Meeting on Current Financial Markets
MOEF to Work Closely with BOK and Financial Regulators to Avoid Sudden Volatility
Deputy Prime Minister Hong Nam-ki presided over the meeting on current financial markets, held on August 7, an emergency gathering where the Bank of Korea Governor and the heads of Korea’s two financial regulators, Financial Services Commission and Financial Supervisory Service, participated. The participants pledged close cooperation to avoid sudden volatility.
The following is a summary of DPM Hong’s keynote address.
Current financial markets
The current volatility in the financial market was due to a number of risks posed upon us for a short period of time. Rising concerns over a global economic slowdown, uncertainties about Fed’s rate cuts, US announcement of putting an additional tariff on Chinese goods, sudden devaluation of the yuan, and US designation of China as a currency manipulator. Global stock markets have been suffering amid escalating US-China trade tensions.
Internally, exports have been falling and investment has yet to recover. Japan’s trade controls will add difficulties to Korea’s manufacturing, which has been suffering low earnings.
However, we should not be too anxious. Korea’s external soundness is strongest in history with record-high FX reserves and foreign net lending of more than US $400 billion. Korea’s economic fundamentals remain strong despite difficulties at home and abroad according to international credit agencies. This was proved by the overseas sales of sovereign debt last June, as well as the sales of corporate bonds. There have been steady inflows of foreign capital into Korea’s stock market.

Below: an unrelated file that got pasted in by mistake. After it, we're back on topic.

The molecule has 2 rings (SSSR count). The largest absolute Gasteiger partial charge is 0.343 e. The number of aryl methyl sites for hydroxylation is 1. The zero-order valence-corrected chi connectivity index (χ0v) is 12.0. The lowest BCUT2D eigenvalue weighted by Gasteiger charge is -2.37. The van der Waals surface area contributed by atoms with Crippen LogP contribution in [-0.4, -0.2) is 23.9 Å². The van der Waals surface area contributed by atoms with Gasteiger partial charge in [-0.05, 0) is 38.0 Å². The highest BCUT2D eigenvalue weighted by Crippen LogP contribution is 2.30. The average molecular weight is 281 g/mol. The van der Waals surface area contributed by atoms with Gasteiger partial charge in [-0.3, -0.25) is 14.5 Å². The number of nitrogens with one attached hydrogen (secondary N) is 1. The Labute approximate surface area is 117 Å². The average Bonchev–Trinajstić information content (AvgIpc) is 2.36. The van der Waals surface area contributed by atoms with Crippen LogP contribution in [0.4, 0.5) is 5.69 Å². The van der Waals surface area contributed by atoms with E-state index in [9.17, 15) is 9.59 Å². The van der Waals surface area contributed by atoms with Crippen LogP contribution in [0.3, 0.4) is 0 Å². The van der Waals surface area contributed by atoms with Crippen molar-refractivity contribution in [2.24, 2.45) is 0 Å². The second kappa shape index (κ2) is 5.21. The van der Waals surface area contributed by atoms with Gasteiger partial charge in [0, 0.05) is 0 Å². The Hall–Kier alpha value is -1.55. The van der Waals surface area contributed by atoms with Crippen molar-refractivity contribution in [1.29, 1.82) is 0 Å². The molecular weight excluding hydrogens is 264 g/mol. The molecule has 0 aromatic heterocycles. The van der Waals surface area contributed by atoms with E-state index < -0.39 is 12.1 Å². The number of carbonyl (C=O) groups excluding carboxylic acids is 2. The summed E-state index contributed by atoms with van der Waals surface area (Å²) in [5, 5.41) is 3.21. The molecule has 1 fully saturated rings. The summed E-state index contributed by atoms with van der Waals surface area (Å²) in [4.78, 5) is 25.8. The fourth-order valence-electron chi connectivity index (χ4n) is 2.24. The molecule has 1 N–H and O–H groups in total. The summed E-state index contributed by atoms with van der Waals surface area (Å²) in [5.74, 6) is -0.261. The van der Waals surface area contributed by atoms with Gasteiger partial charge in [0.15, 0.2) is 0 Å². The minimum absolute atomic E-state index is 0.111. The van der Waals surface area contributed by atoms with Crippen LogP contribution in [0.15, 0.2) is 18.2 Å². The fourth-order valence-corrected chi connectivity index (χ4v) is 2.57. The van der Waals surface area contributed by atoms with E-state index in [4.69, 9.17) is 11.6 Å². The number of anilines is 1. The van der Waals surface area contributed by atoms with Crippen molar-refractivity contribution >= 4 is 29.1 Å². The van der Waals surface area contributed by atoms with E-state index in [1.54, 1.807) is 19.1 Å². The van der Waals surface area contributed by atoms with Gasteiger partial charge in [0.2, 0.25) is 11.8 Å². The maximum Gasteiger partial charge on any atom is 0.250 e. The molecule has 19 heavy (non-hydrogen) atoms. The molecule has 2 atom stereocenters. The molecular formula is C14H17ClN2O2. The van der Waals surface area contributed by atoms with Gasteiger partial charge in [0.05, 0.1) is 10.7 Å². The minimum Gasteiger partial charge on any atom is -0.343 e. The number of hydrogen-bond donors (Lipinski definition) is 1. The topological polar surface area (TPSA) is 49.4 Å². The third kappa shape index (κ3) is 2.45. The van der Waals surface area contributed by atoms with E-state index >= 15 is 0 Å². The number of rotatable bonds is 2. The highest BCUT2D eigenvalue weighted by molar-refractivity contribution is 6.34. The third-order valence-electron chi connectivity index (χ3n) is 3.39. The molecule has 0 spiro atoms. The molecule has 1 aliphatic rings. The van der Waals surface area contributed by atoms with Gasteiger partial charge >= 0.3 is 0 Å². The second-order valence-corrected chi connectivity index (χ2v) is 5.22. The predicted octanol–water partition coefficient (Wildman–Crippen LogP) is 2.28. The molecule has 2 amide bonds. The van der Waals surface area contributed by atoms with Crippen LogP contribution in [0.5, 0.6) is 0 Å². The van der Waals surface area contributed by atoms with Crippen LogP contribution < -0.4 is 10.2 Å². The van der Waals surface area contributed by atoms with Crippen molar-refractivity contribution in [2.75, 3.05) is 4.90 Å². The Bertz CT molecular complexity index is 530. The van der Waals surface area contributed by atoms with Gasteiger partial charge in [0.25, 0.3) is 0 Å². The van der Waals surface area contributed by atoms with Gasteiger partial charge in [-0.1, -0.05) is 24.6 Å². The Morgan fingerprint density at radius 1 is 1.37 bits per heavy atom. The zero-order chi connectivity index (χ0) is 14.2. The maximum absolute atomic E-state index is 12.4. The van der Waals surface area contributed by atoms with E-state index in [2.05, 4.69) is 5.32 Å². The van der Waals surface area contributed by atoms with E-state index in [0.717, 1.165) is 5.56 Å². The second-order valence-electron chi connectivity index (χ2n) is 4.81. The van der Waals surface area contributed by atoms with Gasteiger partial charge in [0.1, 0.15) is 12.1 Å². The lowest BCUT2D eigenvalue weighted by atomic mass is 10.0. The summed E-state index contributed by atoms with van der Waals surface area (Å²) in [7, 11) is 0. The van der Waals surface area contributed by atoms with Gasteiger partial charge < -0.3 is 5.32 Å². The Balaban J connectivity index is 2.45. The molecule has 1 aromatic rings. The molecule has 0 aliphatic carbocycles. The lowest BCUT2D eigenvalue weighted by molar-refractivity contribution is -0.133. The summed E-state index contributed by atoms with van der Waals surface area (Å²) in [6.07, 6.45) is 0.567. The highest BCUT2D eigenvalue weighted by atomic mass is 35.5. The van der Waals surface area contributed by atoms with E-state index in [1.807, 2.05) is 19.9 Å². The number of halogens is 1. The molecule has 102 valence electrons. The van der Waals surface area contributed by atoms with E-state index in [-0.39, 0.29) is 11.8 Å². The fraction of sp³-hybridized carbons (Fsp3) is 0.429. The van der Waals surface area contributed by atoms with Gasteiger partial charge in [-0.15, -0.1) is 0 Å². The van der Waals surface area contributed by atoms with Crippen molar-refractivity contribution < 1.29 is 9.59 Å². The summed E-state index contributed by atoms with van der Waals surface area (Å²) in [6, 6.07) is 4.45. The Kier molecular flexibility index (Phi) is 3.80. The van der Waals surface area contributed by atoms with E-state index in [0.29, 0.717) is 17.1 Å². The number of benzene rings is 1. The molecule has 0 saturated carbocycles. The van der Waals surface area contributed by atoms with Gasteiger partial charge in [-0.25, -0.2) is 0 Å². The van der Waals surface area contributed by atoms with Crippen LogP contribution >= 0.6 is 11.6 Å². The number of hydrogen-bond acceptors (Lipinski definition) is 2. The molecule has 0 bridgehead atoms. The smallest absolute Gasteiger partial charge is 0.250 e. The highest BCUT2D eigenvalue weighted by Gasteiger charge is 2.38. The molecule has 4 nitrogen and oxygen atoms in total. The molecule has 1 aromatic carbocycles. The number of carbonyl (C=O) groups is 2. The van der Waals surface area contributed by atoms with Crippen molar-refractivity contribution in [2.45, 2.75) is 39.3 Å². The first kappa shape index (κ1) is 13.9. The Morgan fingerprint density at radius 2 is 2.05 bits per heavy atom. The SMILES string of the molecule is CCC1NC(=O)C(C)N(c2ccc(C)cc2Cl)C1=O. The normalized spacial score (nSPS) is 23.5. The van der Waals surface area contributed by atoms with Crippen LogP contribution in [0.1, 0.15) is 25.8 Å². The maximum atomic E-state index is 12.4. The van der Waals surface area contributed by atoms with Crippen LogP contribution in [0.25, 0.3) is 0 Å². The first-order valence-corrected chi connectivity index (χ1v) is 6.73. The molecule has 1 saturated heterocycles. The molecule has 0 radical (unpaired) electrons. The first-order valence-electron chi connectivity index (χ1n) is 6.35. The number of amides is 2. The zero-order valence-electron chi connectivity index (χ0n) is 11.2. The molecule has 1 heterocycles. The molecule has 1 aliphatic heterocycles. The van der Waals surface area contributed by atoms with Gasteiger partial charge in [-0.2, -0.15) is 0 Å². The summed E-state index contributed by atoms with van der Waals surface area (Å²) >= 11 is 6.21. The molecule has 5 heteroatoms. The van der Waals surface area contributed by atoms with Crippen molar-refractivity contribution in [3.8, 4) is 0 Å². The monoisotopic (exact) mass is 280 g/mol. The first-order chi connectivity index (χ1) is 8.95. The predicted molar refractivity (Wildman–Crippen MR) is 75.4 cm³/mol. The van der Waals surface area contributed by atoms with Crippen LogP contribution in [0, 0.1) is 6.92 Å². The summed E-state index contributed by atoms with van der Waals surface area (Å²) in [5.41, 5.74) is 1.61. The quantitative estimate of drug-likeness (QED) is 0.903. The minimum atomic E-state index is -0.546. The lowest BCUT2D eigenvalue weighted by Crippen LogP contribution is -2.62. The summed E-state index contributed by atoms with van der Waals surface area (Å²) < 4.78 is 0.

Government to prime the pump
The government will thoroughly monitor the market situation, and respond timely and effectively according to the contingency plans which include measures to bolster demand in the stock market, such as allowing stock buybacks and tightening short-selling rules. With regard to the FX market, the government will work to avoid herd insect.
We will work hard to help exports, as well as investment, recover in the second half: 75 percent of the supplementary budget, passed last week, will be spent in August and September, and the government will work on difficulties in carrying out projects, whether they are private or public, by addressing problems faced by each and every project.
We will continue to call on Japan to retreat its trade restrictions, implementing short-term measures to minimize corporate damage, as well as long-term measures to strengthen industrial competitiveness.
Please refer to the attached pdf